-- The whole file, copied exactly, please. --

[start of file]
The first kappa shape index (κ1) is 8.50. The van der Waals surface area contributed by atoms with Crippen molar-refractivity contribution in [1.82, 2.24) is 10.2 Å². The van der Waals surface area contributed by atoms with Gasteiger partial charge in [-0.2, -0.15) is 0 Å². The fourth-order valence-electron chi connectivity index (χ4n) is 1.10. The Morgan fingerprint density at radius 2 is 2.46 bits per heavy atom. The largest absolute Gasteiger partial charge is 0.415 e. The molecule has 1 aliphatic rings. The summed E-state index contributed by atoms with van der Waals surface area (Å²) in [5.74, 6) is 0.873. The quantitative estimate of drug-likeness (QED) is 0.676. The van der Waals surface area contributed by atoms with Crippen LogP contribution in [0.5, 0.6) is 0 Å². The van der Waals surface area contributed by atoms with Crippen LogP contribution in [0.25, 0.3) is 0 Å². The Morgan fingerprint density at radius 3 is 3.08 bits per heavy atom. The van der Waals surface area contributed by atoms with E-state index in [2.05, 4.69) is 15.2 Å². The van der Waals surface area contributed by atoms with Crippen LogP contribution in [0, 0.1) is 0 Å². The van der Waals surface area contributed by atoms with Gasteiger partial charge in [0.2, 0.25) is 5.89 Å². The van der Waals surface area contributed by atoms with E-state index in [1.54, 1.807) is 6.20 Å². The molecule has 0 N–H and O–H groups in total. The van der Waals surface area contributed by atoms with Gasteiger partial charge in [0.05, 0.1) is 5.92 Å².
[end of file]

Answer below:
The first kappa shape index (κ1) is 8.50. The van der Waals surface area contributed by atoms with Crippen molar-refractivity contribution in [1.82, 2.24) is 10.2 Å². The van der Waals surface area contributed by atoms with Gasteiger partial charge in [-0.2, -0.15) is 0 Å². The fourth-order valence-electron chi connectivity index (χ4n) is 1.10. The Morgan fingerprint density at radius 2 is 2.46 bits per heavy atom. The largest absolute Gasteiger partial charge is 0.415 e. The molecule has 1 aliphatic rings. The summed E-state index contributed by atoms with van der Waals surface area (Å²) in [5.74, 6) is 0.873. The quantitative estimate of drug-likeness (QED) is 0.676. The van der Waals surface area contributed by atoms with Crippen LogP contribution in [0.5, 0.6) is 0 Å². The van der Waals surface area contributed by atoms with Crippen LogP contribution in [0.25, 0.3) is 0 Å². The Morgan fingerprint density at radius 3 is 3.08 bits per heavy atom. The van der Waals surface area contributed by atoms with E-state index in [2.05, 4.69) is 15.2 Å². The van der Waals surface area contributed by atoms with Crippen LogP contribution in [0, 0.1) is 0 Å². The van der Waals surface area contributed by atoms with Gasteiger partial charge in [0.2, 0.25) is 5.89 Å². The van der Waals surface area contributed by atoms with E-state index in [1.54, 1.807) is 6.20 Å². The molecule has 0 N–H and O–H groups in total. The van der Waals surface area contributed by atoms with Gasteiger partial charge in [0.05, 0.1) is 5.92 Å².